Monday, January 31, 2011

"Leading in the VUCA Environment"

I know many of you in the wildland fire service cringe when we benchmark the military, but there are great lessons to be learned from organizations and institutions that parallel our own. Therefore, this entry focuses on a four-part series that I have been following on the Harvard Business Review blog since November 2010. Col. Eric G. Kail, commissioned artillery officer in the U.S. Army and current course director for military leadership at West Point, shares leadership lessons from the military in a piece he titles “Leading in a VUCA Environment. VUCA stands for volatility, uncertainty, complexity, and ambiguity.

I highly suggest that wildland fire leaders read his short posts as well as Karl Weick's article Collapse of Sensemaking in Organizations: The Mann Gulch Disaster. Here are a few highlights from Col. Kail's posts and his tips for leading more effectively.

Every wildland fire leader faces “a state of dynamic instability brought about by drastic, violent, and rapid shifts.” These events that develop in and around the fire ground, require our immediate attention and can “leave us feeling overwhelmed, alone, and utterly unprepared to lead effectively.”

Col. Kail’s words of wisdom:
  • Ask your team to translate data into information.
  • Communicate clearly.
  • Ensure your intent is understood.
Uncertainty occurs when “a lack of clarity hinders our ability to conceptualize the threats and challenges facing the organizations we lead.” Very similar to ambiguity, but Col. Kail looks at uncertainty from an understanding that “You simply have to be here and see it to understand what’s going on right now.” He warns of “an over-reliance on what we’ve witnessed before” when addressing an existing situation.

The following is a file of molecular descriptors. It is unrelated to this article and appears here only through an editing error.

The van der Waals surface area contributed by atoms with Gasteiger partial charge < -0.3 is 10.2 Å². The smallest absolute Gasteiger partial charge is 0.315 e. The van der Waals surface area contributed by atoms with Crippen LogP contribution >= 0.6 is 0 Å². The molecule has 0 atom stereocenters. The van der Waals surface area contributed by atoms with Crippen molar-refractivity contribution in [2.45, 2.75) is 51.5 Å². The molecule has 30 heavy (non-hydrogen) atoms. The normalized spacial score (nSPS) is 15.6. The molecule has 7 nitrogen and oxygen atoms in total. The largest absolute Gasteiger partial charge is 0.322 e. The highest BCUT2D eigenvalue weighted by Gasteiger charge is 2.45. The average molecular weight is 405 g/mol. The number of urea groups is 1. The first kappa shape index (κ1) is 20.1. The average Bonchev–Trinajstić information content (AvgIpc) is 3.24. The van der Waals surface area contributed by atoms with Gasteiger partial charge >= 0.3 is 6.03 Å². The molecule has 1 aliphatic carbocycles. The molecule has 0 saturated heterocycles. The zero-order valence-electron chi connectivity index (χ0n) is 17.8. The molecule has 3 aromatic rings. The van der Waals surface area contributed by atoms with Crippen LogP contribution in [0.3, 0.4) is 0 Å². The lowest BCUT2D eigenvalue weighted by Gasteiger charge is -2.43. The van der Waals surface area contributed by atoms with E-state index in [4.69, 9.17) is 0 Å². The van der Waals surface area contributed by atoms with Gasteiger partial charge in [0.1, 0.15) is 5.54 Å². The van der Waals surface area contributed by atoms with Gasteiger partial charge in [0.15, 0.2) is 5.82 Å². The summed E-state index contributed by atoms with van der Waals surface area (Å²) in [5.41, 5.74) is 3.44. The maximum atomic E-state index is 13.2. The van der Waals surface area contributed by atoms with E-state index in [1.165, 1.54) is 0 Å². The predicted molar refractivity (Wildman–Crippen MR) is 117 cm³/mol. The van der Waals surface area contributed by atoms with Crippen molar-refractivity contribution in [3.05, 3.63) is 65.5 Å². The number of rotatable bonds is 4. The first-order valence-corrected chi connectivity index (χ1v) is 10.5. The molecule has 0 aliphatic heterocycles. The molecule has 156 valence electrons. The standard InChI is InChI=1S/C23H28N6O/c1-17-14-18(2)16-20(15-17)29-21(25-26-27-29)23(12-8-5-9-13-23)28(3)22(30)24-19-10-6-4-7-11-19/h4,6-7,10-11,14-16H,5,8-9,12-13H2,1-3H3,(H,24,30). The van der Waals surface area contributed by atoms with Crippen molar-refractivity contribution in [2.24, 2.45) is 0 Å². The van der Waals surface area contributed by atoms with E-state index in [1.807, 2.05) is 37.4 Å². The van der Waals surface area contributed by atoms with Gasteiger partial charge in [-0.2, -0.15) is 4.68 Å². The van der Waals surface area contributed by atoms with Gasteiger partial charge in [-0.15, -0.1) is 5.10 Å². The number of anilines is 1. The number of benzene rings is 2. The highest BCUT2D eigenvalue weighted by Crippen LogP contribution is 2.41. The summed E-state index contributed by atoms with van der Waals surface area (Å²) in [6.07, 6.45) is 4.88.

When assisting in the development of the 2003 Annual Fireline Safety Refresher product, I was introduced to the concept of vu jade which is “the strange feeling that an experience has never happened before.”* If you participate in our Professional Reading Program, you recall this concept as presented by Dr. Karl Weick in "Collapse of Sensemaking in Organizations: The Mann Gulch Disaster."
Col. Kail’s words of wisdom:
  • Get a fresh perspective.
  • Be flexible.
  • Glance back, look ahead.
Wildland fire leaders should become adept at creating interactive teams that come together to address the entire fire picture and not just that within their limited span of control. Understanding how action affects another is critical, especially as the complexity of the fire increases.

Col. Kail’s words of wisdom:
  • Develop collaborative leaders.
  • Stop seeking permanent solutions.
  • Train tomorrow’s heroes now.
Col. Kail distinguishes ambiguity from uncertainty by saying that “ambiguity leads primarily to inefficiency and missed opportunities.” Symptoms of ambiguity include:
  • The inability to accurately conceptualize threats and opportunities before they become lethal.
  • Increasing frustration that compartmentalized accomplishments don’t add up to comprehensive or enduring success.
Col. Kail’s words of wisdom:
  • Listen well.
  • Think divergently.
  • Set up incremental dividends.

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